Bank SMiShing is used in an attempt to install malware, such as a banking trojan onto the mobile device.
Now onto some business-specific scams
Scam 10: Business Email Compromise (BEC)
BEC costs U.S. companies around $300 million per month according to a report by the U.S. Treasury Department. Business Email Compromise (BEC) uses a mix of social engineering, phishing emails, and surveillance of a company and its employees.
The ultimate outcome is the loss of often hundreds of thousands if not millions of dollars.
Scam 11: Deepfake scams
Recently, a CEO of a British company transferred $243,000 to a cybercriminal thinking it was going to a legitimate supplier. The CEO had been tricked by a cleverly disguised call which utilized Artificial Intelligence to make the caller sound like the head of the parent company – the CEO’s boss.
Deepfakes in the form of audio and visual are expected to be increasingly used to scam both consumers and businesses.
Scam 12: Office 365 scam
Microsoft Office 365 is widely used across organizations of all sizes. But a report by VadeSecure showed that Office 365 was the number one brand spoofed and used to steal login credentials.
The Office 365 scam is a traditional phishing email that uses malicious links that go to a spoof Microsoft Office 365 login page. If the recipient enters their login credentials they will be stolen and used to login to the real Office 365 account.
Scam 13: Spear phishing scams
Spear phishing is like mass-mail phishing using the same types of tricks. However, spear phishing targets specific people in a company.
Over 71% of cyber-attacks start with a spear-phishing email according to Symantec. The typical targets of these campaigns are those who have access to sensitive files, documents, and databases. The emails attempt to steal the login credentials to these valuable resources in the same way a normal phishing email does, using malicious links or infected attachments.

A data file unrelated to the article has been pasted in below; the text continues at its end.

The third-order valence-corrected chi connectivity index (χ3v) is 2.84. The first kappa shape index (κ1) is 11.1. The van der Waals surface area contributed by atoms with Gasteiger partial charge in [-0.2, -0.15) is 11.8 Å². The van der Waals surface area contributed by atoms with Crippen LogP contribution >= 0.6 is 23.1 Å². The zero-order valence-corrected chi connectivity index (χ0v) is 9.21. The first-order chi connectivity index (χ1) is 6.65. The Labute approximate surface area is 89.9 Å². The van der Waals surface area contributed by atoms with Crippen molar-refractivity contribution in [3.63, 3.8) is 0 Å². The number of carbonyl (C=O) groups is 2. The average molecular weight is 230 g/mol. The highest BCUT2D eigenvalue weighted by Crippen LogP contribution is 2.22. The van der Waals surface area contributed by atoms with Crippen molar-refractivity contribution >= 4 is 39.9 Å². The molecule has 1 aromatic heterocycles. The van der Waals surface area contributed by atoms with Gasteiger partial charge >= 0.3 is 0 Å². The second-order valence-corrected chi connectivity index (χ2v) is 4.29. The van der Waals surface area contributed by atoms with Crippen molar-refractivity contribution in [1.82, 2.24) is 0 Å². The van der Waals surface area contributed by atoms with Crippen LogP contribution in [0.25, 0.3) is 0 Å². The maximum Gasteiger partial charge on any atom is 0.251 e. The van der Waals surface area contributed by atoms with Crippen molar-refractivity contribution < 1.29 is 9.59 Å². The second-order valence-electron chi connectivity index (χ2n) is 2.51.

However, they are much more convincing as they chose their target and write the email specifically to fool them.
Scam 14: Google calendar scam
Many businesses use a Google Calendar to set up and record events. A Google calendar phishing scam was discovered by Kaspersky recently.
The scam uses a Google Calendar option to place event invites in another user’s calendar. When the event opens on the day/time, an offer to take a survey and claim a cash reward appears containing a link.
This link takes the user to a website where users are encouraged to enter financial and personal details.
Scam 15: Slack scams
Slack is a highly popular collaboration portal for businesses. The Slack messaging app was used as a conduit for crypto-based phishing scams in 2018 and their success means that this is conduit will be used again.
However, as crypto-prices have plunged, the next misuse of the Slack app will likely be for more traditional data harvesting such as financial or personal data.
I’d love to write that scams are easy to spot and can be eradicated. But you have to be very vigilant to keep on top of the tsunami of fraudulent emails, messages, texts, and Deepfakes.
Taking steps these steps can help:
- Using two-factor authentication;
- Ensuring computers have up to date security patches installed.
But the best way to stay secure is to know what you are up against, be cybersecurity aware, and to be vigilant.
Encountered a specific scam and would like us to look at it for you? Drop us a line in the comments below!